So, President-Elect Obama, I issue this challenge: change the policy of discrimination and non-equality against the gay, lesbian, bisexual, and transgendered community. Stand up for the rights of all citizens of the United States, and not just the rights of the allegedly heterosexual. Erase my doubt that "America is a place where all things are possible"!
Wednesday, November 05, 2008
Here's what I don't understand: why isn't someone taking the states that pass gay marriage bans to court? The gay marriage bans clearly violate the separation between Church and State set forth in the United States Constitution. Defining marriage solely between a man and woman is Biblical based (i.e., Church). So, to ban gay marriage by using that definition, the separation between Church and State no longer exists, thus the violation of the United States Constitution.
Now, I know, I'm probably missing something, somewhere but it seems pretty simple to me. If the law (gay marriage ban) violates the separation between Church and State, then the law is illegal. I'm just saying . . .
Posted by Scott at 8:10 AM
Okay, enough said! Yes, I'm ecstatic over the results of the Election. Whoo-frakkin' - hoo!
As my last official blog of the 2008 election, I would like to commend (in an odd sort of way) Senator John McCain for accepting blame for his failed election. Very few people today are willing to step up to the proverbial plate and say hey, I'm responsible and I'm sorry. In his concession speech, John McCain spoke those admirable words.
I'd like to point out, to him, to the country, that he is not solely to blame for his failure to get 270 electoral votes. The majority of the blame can be summed up in one, very simple word: Bush. Yes, our current President, as well as the Republicans in charge, along with some Democrats as well, are partially - if not majorly (I know, not a word, but I'm using it anyway) to blame for John McCain's failure to garner 270 electoral votes.
With that said, Senator McCain made a few missteps along the way:
- First - instead of sticking to his ideal of running an honorable campaign, he ran a dishonorable campaign.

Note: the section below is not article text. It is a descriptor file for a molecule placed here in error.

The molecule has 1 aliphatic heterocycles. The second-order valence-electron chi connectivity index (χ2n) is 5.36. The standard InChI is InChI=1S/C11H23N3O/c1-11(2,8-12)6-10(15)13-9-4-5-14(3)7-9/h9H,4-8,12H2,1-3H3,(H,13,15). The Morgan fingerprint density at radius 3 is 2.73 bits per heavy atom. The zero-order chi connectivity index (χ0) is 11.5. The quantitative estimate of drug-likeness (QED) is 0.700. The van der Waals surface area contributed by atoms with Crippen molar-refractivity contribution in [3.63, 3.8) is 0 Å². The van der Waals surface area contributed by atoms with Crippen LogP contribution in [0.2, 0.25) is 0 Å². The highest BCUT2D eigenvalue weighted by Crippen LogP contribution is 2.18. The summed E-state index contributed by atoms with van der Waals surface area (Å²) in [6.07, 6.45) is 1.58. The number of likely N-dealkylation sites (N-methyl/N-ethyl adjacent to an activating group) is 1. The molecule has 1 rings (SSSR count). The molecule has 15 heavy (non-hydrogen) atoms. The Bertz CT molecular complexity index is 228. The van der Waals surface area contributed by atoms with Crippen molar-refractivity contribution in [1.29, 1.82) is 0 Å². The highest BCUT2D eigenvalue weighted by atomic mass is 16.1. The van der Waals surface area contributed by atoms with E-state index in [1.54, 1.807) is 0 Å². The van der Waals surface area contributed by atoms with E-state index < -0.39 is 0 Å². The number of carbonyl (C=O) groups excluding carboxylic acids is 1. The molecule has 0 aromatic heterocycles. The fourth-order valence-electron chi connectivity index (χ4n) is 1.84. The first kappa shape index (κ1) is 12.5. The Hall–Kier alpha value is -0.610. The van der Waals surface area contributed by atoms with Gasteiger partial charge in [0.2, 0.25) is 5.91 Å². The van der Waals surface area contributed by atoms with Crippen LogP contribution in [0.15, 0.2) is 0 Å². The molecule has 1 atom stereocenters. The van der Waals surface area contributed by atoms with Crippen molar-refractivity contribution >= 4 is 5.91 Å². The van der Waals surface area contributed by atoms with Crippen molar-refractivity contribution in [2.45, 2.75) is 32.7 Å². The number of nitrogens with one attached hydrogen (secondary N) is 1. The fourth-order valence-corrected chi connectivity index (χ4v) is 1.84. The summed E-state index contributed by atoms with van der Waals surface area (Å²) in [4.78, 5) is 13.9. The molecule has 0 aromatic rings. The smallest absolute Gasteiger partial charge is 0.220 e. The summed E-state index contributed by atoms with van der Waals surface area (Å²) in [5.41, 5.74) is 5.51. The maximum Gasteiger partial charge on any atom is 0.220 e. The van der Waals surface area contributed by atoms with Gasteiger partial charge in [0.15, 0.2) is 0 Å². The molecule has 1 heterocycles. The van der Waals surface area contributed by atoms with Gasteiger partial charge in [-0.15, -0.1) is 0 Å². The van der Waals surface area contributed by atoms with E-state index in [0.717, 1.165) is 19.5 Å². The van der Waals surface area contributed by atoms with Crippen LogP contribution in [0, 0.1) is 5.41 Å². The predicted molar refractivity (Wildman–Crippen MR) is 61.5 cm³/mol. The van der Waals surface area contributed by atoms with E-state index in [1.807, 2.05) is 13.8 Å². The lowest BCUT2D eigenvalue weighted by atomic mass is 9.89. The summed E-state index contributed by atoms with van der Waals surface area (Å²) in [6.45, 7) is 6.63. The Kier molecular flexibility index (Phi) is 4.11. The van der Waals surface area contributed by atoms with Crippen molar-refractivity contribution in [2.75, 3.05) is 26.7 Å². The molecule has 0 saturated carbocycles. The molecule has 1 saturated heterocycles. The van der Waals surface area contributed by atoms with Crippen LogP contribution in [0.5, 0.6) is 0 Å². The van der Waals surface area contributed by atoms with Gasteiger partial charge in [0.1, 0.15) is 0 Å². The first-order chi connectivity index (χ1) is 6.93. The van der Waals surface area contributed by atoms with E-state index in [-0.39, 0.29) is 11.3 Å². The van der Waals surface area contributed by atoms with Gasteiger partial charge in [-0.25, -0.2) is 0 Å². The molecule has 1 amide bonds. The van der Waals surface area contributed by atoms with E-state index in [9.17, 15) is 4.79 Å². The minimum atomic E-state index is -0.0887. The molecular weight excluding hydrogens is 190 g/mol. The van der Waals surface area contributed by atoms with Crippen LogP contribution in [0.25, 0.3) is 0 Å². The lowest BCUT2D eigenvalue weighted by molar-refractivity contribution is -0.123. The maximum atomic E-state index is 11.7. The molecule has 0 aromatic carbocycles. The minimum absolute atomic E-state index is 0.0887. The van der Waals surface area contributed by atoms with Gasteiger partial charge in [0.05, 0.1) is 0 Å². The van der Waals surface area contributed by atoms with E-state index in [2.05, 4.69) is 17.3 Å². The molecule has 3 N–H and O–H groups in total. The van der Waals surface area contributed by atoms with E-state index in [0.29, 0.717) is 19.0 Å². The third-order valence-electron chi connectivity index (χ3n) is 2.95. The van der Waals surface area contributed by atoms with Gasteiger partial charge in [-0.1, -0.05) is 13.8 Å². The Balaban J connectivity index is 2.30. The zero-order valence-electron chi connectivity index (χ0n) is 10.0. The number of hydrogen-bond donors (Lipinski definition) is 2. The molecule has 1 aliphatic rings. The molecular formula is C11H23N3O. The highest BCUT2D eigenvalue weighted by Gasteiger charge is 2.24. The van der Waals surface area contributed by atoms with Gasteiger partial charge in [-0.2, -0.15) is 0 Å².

- Second - he never should have suspended his campaign because of the economic crisis. He did himself more harm than good with that act, and then whined continuously about that act for the rest of his campaign.
- Third - he underestimated the effects of the economy, and George W. Bush, on the American voters.
- Fourth - he picked Sarah Palin as his running mate!!!! WTF!!!! Before her nomination as his running mate, who in the heck had heard of her? He picked - in my opinion at least - her for her gender alone and not her qualifications. That, my friends, is sexist!
Still, he accepted the blame, in part, for his failed campaign, so the man has earned some of my respect. I'm just saying . . .
Tuesday, November 04, 2008
The Grey's Anatomy lesbian storyline is gone. Dr. Hahn has left the building. ABC let the actress go. Why? Well, who the heck knows why the network executives do what they do. The common thread is that they didn't like the lesbian storyline. Shonda Rimes says it didn't have anything to do with the lesbian storyline. The message boards are abuzz with rumors and hateful comments, oh, and the alleged Christians are saying good-riddance. PLEASE!
What would Jesus do? Well, from what I understand - and the more sane of commenter's responded - Jesus would accept and love everybody, without judgement. He would not - yes, grand assumption on my part - spew hate and take the words of the Bible out of context to stress His point of view.
So, what's your take on the firing of a talented actress involved in a lesbian storyline? Was she fired because - as many posted - her character is unsympathetic? Was she fired - as Shonda Rimes stated - because she had no chemistry with her bi-sexual counterpart Callie? Or, was she fired because the ABC executives are narrow-minded and have no clue about real life?
The sad fact is, even with the limited number of gay characters on television, the gay population - my people - are sadly underrepresented. I can find a gay man/woman anywhere I go in this country - restaurant, hotel, law office, gym, Church, grocery store, bus stop, library, etc. The person may or may not be out, but they are there. We are there, we are everywhere, except equally represented on network television. I'm just saying . . .
. . . the people of this country make a very important choice.
. . . the world waits, along with the American people, with baited breath to see which path the United States will take.
. . . the hopes and dreams of one candidate, one party, will be dashed into a million little pieces.
. . . for a little while at least, maybe until tomorrow, the voters will hold hope in their hearts that their candidate will win the election.
. . . I accept the fact that I have done all I can do . . . I have voted (well, technically I voted a few weeks ago when early voting started).
Posted by Scott at 7:34 AM
Monday, November 03, 2008
Why all the media hype about Joe the Plumber? First - his name is not Joe. Second - he owes thousands of dollars in back taxes. Third - he's not actually a licensed plumber. Is this really someone we want to represent the average American?
I'm just saying . . .
Posted by Scott at 8:54 AM